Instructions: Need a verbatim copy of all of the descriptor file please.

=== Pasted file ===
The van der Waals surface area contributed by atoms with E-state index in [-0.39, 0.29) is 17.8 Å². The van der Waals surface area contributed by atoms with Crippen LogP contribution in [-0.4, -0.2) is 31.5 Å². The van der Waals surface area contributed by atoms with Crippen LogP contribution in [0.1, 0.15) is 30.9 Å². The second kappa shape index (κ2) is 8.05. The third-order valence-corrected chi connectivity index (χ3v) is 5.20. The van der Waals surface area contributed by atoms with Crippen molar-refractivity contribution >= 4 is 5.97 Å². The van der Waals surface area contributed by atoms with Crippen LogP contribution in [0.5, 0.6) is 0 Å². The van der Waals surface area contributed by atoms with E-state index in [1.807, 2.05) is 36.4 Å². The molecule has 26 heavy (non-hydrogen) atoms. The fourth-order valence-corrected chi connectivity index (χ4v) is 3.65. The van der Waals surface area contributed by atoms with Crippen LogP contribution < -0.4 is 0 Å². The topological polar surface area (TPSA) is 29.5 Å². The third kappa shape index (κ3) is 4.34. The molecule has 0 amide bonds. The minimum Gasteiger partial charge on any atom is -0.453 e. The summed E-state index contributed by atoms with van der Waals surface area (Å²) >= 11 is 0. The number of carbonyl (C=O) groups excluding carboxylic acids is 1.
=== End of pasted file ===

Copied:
The van der Waals surface area contributed by atoms with E-state index in [-0.39, 0.29) is 17.8 Å². The van der Waals surface area contributed by atoms with Crippen LogP contribution in [-0.4, -0.2) is 31.5 Å². The van der Waals surface area contributed by atoms with Crippen LogP contribution in [0.1, 0.15) is 30.9 Å². The second kappa shape index (κ2) is 8.05. The third-order valence-corrected chi connectivity index (χ3v) is 5.20. The van der Waals surface area contributed by atoms with Crippen molar-refractivity contribution >= 4 is 5.97 Å². The van der Waals surface area contributed by atoms with Crippen LogP contribution in [0.5, 0.6) is 0 Å². The van der Waals surface area contributed by atoms with E-state index in [1.807, 2.05) is 36.4 Å². The molecule has 26 heavy (non-hydrogen) atoms. The fourth-order valence-corrected chi connectivity index (χ4v) is 3.65. The van der Waals surface area contributed by atoms with Crippen LogP contribution < -0.4 is 0 Å². The topological polar surface area (TPSA) is 29.5 Å². The third kappa shape index (κ3) is 4.34. The molecule has 0 amide bonds. The minimum Gasteiger partial charge on any atom is -0.453 e. The summed E-state index contributed by atoms with van der Waals surface area (Å²) >= 11 is 0. The number of carbonyl (C=O) groups excluding carboxylic acids is 1.